An analysis of forests in the emerging SDGs framework

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By Umberto Sconfienza, Tilburg Law School

Umberto forests 150The UN Open Working Group on Sustainable Development Goals has concluded its work with its final report, which contains 17 proposed global goals and 169 associated targets. As we reflect on 18 months of hard work it is clear that some of the topics that were discussed during the input-phase were ultimately sidelined in the final document. This was particularly the case for forests, whose contributions towards sustainable development are well known and documented: watershed protection, mitigation of climate change, biodiversity protection, cultural benefits for indigenous communities, firewood and non-wood forest products such as fruits and game for the local communities.

Given the constant reminder that the final output had to be concise and the goals “limited in number”, it was hardly surprising that more aspirational and overarching themes such as poverty eradication and gender equality were given priority and that forests did not “enjoy” a goal on their own. With a stand-alone goal looking unlikely in the final framework (to be decided by September 2015), the forest community has been supporting a mainstream approach, which would distribute targets related to forest management and forest products across the whole SDGs framework.

Could the mainstream approach produce a meaningful post-2015 outcome for forests?

The answer to this question largely depends on how we “cut” the concept of forest. If we define a forest as a complex terrestrial ecosystem in which trees are the dominant life-form, then we could be addressing forest problems when a target specifically refers to forests (narrow reading) and when, for example, a target refers more generally to terrestrial ecosystems (broad reading). The idea behind reading targets broadly is that even if forests are not explicitly mainstreamed into the SDGs framework, at least some of the elements that make them so valuable for sustainable development could. This kind of conceptual analysis is needed  to understand whether and how - directly or indirectly - forests have been mainstreamed into the SDGs framework.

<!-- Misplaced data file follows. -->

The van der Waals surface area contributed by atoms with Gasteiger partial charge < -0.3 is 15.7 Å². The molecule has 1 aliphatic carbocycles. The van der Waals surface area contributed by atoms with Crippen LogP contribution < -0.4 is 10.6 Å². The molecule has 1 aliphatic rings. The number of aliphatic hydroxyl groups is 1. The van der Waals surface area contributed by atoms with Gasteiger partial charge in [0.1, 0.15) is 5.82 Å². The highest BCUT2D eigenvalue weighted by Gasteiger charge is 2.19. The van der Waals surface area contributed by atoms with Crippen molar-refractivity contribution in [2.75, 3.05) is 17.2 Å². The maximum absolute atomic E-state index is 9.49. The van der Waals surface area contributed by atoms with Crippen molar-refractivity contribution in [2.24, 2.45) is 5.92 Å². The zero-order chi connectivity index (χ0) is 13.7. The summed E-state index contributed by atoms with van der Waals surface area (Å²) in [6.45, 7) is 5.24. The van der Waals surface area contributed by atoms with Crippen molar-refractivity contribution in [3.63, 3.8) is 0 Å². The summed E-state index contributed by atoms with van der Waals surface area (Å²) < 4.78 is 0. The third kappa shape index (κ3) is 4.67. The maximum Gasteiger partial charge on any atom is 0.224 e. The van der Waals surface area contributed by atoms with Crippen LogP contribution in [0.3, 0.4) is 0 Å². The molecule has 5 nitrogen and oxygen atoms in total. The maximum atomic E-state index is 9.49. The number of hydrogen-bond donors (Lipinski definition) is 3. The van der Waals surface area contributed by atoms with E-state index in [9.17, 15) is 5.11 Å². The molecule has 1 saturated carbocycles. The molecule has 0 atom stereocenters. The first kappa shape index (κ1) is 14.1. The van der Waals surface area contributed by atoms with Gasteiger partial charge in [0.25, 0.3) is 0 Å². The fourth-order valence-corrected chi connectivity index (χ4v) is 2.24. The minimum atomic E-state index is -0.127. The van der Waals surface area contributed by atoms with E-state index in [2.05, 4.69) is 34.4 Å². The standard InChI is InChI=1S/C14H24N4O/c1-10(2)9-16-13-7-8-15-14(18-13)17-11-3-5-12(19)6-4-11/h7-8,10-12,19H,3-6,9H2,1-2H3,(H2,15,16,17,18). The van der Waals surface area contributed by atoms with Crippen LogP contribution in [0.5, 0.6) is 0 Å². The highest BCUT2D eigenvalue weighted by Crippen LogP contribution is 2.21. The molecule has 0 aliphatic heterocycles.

With the freshly released outcome document , the Co-Chairs decided to take a middle of the road approach towards this issue:

  1. Forests are explicitly addressed within the proposed goal 15 - “Protect, restore and promote sustainable use of terrestrial ecosystems, sustainably manage forests, combat desertification and halt and reverse land degradation and halt biodiversity loss” - through two targets: one structural and one Mode of Implementation (MoI) target.
  2. Within the same goal, forests are implicitly addressed (broad reading) through at least two other targets, pertaining to biodiversity protection and the trafficking of protected species. The proposed goal 15 is so far not overcrowded with a vast array of environmental issues, which is what would have happened if proposed goal 14 concerning oceans, seas, and marine resources and goal 15 were to form just one “ecosystems” goal. Forests, although not mainstreamed, are not completely marginalized either.